South Africa looks to the SANDF to assist us to meet our obligations with regards to supporting continental peace and security.

On this 2020 Armed Forces Day, we remember all the heroes and heroines in the SANDF who serve us without any expectation of reward, and who put their lives on the line to serve their country and their continent. 

In our quest to Silence the Guns, we acknowledge the enduring challenges of armed conflict in Mali, Burkina Faso and Niger, in North Africa, in the Sahel, in the Horn of Africa and in the Great Lakes region.

We count on the SANDF as an organ mandated by the AU and the UN respectively to discharge the important responsibility of promoting peace.

I commend our soldiers for staying true to this cause despite the many challenges they face. 

On this Armed Forces Day, we show appreciation for the service rendered by our soldiers, who despite limited numbers, ensure that the 4,800 kilometres of our vast border is patrolled. 

The companies deployed along the South Africa border with Zimbabwe, Botswana and Mozambique continue to make great strides in curtailing illegal actions in their areas of responsibility. 

These men and women do remarkable work in safeguarding our borders and in assisting the South African Police Service with crime prevention. 

We commend them, knowing that the vast stretch of our border requires far more resources on the ground.

As a nation, we owe a great debt of appreciation to our National Defence Force for being not just a fighting force, but a developmental force.

Across our country, we have seen the SANDF render essential services through the deployment of health professionals at public health facilities that are in crisis.

We have seen our men and women in uniform repair sewage infrastructure along the Vaal River and in the North West.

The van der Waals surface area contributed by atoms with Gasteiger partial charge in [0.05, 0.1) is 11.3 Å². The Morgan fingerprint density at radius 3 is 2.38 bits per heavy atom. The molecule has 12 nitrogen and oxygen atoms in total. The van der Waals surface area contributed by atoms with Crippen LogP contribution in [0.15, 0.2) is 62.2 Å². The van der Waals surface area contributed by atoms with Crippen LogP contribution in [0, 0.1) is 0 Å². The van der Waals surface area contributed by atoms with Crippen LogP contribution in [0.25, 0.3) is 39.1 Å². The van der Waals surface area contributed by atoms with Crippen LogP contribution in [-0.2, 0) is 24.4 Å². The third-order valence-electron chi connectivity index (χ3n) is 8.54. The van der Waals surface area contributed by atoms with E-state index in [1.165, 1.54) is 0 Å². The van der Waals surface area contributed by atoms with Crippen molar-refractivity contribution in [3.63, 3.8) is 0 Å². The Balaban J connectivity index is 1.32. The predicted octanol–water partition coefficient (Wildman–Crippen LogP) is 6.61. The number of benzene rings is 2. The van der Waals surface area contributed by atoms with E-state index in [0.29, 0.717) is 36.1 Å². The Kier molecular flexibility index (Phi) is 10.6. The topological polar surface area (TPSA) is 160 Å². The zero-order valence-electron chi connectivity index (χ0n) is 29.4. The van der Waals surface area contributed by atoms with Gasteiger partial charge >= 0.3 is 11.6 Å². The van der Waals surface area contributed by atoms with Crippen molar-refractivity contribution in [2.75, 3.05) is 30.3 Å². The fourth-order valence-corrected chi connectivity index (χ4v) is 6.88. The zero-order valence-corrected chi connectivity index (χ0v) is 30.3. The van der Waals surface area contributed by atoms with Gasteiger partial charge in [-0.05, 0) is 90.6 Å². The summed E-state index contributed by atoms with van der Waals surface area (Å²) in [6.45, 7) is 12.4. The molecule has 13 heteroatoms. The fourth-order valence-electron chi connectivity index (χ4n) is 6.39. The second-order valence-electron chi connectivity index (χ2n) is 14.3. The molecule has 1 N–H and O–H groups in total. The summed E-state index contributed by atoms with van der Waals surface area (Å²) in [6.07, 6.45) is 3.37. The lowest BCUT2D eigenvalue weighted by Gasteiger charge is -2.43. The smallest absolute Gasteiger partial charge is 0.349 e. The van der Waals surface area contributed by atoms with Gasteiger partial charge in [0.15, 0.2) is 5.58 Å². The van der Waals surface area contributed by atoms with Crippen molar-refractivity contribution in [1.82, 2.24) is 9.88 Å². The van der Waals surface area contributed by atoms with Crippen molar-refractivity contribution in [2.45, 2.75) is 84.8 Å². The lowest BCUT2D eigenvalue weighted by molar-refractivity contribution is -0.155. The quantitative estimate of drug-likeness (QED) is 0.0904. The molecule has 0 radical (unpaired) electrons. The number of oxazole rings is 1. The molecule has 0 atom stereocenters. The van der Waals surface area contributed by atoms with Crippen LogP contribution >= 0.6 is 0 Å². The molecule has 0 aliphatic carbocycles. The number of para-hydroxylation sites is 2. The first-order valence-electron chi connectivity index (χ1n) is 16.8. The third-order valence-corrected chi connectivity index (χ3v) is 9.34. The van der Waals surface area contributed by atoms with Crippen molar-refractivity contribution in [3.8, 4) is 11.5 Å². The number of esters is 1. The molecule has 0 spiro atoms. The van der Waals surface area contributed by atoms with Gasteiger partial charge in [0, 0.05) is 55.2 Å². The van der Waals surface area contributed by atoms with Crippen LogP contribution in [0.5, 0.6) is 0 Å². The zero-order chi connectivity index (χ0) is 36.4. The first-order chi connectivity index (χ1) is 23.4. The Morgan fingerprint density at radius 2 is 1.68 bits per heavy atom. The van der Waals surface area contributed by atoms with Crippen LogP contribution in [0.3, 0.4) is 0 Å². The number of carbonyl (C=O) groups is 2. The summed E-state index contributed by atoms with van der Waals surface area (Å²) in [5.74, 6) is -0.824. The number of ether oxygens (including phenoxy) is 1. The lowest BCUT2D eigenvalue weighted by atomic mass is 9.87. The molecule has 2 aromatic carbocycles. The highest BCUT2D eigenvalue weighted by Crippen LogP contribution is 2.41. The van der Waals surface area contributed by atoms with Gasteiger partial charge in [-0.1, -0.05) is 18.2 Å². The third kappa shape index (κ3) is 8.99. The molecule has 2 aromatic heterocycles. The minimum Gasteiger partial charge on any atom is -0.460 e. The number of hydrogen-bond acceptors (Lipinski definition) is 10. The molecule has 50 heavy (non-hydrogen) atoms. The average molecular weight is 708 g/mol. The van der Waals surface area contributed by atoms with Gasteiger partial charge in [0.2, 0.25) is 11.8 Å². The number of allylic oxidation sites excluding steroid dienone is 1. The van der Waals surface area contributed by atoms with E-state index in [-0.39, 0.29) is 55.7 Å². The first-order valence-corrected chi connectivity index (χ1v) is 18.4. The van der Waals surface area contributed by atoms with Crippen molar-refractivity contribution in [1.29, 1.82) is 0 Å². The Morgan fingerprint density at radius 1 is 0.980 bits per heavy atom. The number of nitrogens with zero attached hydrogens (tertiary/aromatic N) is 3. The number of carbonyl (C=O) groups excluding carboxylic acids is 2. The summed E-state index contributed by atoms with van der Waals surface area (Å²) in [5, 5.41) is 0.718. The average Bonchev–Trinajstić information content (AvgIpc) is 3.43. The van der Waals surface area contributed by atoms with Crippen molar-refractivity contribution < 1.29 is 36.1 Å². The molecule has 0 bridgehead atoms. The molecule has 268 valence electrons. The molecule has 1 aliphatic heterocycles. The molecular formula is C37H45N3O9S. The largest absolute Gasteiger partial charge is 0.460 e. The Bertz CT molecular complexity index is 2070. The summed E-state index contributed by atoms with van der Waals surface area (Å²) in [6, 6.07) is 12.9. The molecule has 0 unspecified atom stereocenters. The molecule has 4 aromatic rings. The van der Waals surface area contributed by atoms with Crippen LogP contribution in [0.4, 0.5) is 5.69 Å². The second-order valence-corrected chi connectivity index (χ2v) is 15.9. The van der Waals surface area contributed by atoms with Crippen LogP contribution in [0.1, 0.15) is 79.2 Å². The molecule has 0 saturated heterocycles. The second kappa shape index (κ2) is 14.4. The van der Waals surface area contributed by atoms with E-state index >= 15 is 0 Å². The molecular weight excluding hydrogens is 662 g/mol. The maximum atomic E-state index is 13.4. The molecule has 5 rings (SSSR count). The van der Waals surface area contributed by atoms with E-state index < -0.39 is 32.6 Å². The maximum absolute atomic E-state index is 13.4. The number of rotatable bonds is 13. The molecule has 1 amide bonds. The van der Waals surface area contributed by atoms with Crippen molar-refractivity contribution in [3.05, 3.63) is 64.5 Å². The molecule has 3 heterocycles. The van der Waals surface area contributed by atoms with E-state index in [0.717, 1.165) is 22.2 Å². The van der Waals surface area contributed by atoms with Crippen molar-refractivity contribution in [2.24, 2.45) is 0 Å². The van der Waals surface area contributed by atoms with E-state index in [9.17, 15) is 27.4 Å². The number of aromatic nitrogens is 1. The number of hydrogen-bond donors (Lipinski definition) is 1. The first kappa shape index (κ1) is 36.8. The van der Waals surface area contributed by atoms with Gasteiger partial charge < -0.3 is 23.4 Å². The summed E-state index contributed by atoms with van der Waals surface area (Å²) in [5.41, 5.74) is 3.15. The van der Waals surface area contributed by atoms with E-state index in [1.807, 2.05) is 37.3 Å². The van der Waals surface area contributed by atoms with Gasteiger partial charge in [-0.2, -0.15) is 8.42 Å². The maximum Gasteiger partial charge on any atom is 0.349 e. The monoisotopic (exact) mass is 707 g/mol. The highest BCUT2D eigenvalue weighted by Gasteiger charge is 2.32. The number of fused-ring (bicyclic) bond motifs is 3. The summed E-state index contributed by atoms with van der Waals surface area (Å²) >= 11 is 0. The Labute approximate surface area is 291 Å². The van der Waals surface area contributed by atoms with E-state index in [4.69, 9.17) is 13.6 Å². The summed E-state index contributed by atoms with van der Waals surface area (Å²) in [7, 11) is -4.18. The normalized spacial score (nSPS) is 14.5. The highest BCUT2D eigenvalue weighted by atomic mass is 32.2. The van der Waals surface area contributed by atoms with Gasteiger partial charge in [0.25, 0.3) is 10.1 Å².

Our forces have built bridges in rural areas to give isolated communities access to places and services they would not be able to reach otherwise.

And our forces are active in fire-fighting as well as mountain and maritime search-and-rescue operations.

In undertaking these diverse programmes, the South African National Defence Force draws on the talents and energy of young South Africans.

The Military Skills Development System is an important front in our nation’s battle against youth unemployment.

I am therefore pleased that the programme for the 2020 Armed Forces Day included a military careers showcase.

I hope that young people who wish to develop themselves and grow South Africa will embrace these opportunities through which they will make an important contribution to the security and sustainability of our nation.

We recognise that we have come a long way in the past 25 years. 

We have to continue growing our defence industry, especially as it makes a significant contribution in the country’s economy. 

To strengthen the relationship between the defence industry and the armed forces, we have launched the National Defence Industry Council. 

This development aims to support the defence industry with export opportunities while also meeting the SANDF’s material needs. 

We have also launched the Defence Industry Fund, with the objective of growing the local defence industry and servicing the SANDF and external clients. 

We are starting to see the fruits of this intervention in our military. 

Our Armaments Corporation, Armscor, is also integrally involved in these processes and continues to provide major acquisition and project management capabilities. 

South Africans should be proud that their military is providing opportunities to small businesses and contributing to the stimulation of local economies where bases are situated. 

This we have done through Project Koba-Tlala. 

To this effect, the SANDF has entered into a Memorandum of Understanding with the Department of Small Business Development to raise the department’s spend on small and medium enterprises from 30% to 50%, and create a lifeline for start-ups and budding entrepreneurs. 

I challenge you to ensure that women-owned businesses access a significant chunk of this procurement in line with the call by the AU for the allocation of at least 25% of public procurement to women-owned businesses, instead of the current 1%. 

Compatriots,

I want to commend Minister Mapisa-Nqakula for establishing the Ministerial Task Team against Sexual Exploitation and Abuse in the military. 

The Task Team is currently hard at work to rid our military of incidents of sexual exploitation and abuse, which go against the grain of our military ethos and character, and which violate the very principles on which our democracy is founded.